A Walk in the rssCloud.org
A couple of months ago, Dave Winer started a site called rssCloud.org. The website documents his progress in building real-time messaging components using RSS as the backbone. This week I became aware of his work through a Read Write Web article. Well, needless to say, this is of keen interest to me and I decided to give Dave’s process a try tonight.
The documentation on rssCloud.org includes all of the details, but I’ll summarize the process below:
- We want to be notified in real-time whenever an RSS feed changes.
- To enable notifications, the feed should contain a <cloud> element. The <cloud> element tells us where and how to request real-time change notifications.
- Using the information from the <cloud> element, we submit a request to an rssCloud service. We tell the service: “Whenever the RSS feed changes, send a notification to <this> address.”
- The owner of the RSS feed publishes an update and pings the rssCloud service. (This part of the process is the same as pinging a service like Technorati after you publish a post.)
- The rssCloud service looks up our earlier request and then notifies us that the RSS feed has changed.
- We know immediately that the feed has changed. It’s then up to us to read the RSS feed and actually find the changes.
To test the service, I setup a script using PHP and communicated with the rssCloud.org service over REST. I first pinged the service with information about my RSS feed. Everything worked well. I could see in the log file at rssCloud.org that my ping had been accepted and changes in my feed were noted (since this was the first ping). I then pinged the rssCloud service a second time. Since my RSS feed hadn’t been updated, the service log reported that the ping was received and the RSS feed was unchanged. Perfect!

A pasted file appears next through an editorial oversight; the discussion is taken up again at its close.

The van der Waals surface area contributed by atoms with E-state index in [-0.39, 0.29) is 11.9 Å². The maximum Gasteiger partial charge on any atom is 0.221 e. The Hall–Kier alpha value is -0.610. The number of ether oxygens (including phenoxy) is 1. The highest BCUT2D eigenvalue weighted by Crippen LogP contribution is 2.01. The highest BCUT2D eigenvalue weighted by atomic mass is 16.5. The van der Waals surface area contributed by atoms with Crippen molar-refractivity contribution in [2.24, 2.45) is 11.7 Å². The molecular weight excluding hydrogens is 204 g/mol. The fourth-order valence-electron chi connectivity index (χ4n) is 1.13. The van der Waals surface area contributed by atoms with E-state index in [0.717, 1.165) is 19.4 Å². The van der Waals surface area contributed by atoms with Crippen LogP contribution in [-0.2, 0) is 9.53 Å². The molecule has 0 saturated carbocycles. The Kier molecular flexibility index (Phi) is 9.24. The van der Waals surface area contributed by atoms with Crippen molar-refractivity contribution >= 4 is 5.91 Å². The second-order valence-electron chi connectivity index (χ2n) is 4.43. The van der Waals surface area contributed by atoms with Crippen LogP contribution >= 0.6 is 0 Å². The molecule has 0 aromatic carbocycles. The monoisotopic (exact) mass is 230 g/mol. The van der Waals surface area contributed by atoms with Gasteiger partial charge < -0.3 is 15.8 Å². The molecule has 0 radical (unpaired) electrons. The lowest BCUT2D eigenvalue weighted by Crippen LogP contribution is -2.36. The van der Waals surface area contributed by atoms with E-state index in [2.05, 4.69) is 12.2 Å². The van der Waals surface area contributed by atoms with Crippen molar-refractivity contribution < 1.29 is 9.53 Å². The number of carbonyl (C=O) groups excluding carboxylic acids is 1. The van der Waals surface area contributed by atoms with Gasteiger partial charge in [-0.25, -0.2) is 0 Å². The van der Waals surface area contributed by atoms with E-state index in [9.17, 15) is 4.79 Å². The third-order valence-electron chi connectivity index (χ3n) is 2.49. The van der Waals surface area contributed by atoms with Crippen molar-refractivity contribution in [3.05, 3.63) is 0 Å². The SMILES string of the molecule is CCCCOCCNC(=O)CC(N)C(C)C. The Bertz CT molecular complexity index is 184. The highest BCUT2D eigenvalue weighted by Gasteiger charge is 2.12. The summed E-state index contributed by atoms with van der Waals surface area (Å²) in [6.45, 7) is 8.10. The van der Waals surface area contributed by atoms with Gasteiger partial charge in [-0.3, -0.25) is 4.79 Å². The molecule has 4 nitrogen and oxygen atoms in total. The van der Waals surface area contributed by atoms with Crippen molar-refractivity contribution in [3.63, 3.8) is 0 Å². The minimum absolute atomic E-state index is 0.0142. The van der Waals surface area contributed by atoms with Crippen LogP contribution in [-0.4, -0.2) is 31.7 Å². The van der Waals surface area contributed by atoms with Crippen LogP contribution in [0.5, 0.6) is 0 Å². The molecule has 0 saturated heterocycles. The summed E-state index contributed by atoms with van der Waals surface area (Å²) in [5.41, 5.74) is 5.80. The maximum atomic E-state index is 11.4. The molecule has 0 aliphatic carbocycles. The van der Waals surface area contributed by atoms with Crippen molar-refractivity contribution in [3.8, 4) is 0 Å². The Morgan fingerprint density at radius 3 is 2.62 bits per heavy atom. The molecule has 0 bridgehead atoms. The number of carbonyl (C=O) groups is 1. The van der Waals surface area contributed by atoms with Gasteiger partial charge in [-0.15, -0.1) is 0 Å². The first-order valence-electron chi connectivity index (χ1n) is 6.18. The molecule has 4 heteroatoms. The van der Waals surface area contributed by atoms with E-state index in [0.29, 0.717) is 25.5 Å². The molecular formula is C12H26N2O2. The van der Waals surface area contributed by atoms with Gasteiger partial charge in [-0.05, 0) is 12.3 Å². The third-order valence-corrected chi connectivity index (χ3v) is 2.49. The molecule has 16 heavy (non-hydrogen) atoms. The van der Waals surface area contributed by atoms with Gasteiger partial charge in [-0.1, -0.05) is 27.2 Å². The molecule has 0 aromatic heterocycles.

I then setup the notification request. I posted the address of the RSS feed and the address to which I’d like to receive notifications. The request worked exactly as advertised and if I’d been using a different server, I could have moved onto the next steps: generating a change and actually receiving the notification. Unfortunately, I had to stop my test run at this point due to the way rssCloud.org verifies the notification address. I’ll explain a little more about the issue in a minute, but it wasn’t a loss at all. I was able to watch the rssCloud log for other people’s notifications and I saw how it would work. It’s a good, simple and clean process.
So back to my issue. Obviously, a desktop application will have trouble with this process because the rssCloud service must be able to contact your machine over the Internet. It’s possible to configure a desktop for this type of contact, but it’s definitely not an easy thing to do using today’s tools. But I pushed my script out to the Internet, so why didn’t it work? My problem stems from the use of a shared webhost to run my PHP script. rssCloud.org will only send a notification back to the IP address from which the request originated. Especially in a shared webhost environment, multiple domains can share the same IP address, or outbound requests may be made on a different IP address than inbound requests.
On a server where I have complete control, I could get around this issue, and if I have more time, I’ll move my script to one of my other servers. Still, the way I was thinking about using rssCloud, it would be nice if it worked with this configuration too. I think the issue can be easily solved by allowing the pleaseNotify request to include a domain. Perhaps a shared secret can be used to verify the origination of the request.
My ultimate goal was to build a simple aggregator. I didn’t make it to that step, but it was an interesting first run.
I need to invest more time into studying how these services scale. There are some bits of knowledge that I’m missing when it comes to the current breed of real-time messaging systems. This is a good thing. There’s always more to learn and there are always more experiments to run.
And to Dave Winer, thanks for rssCloud.org…Keep on Truckin’.
data-text=”A Walk in the rssCloud.org (Shannon Whitley)”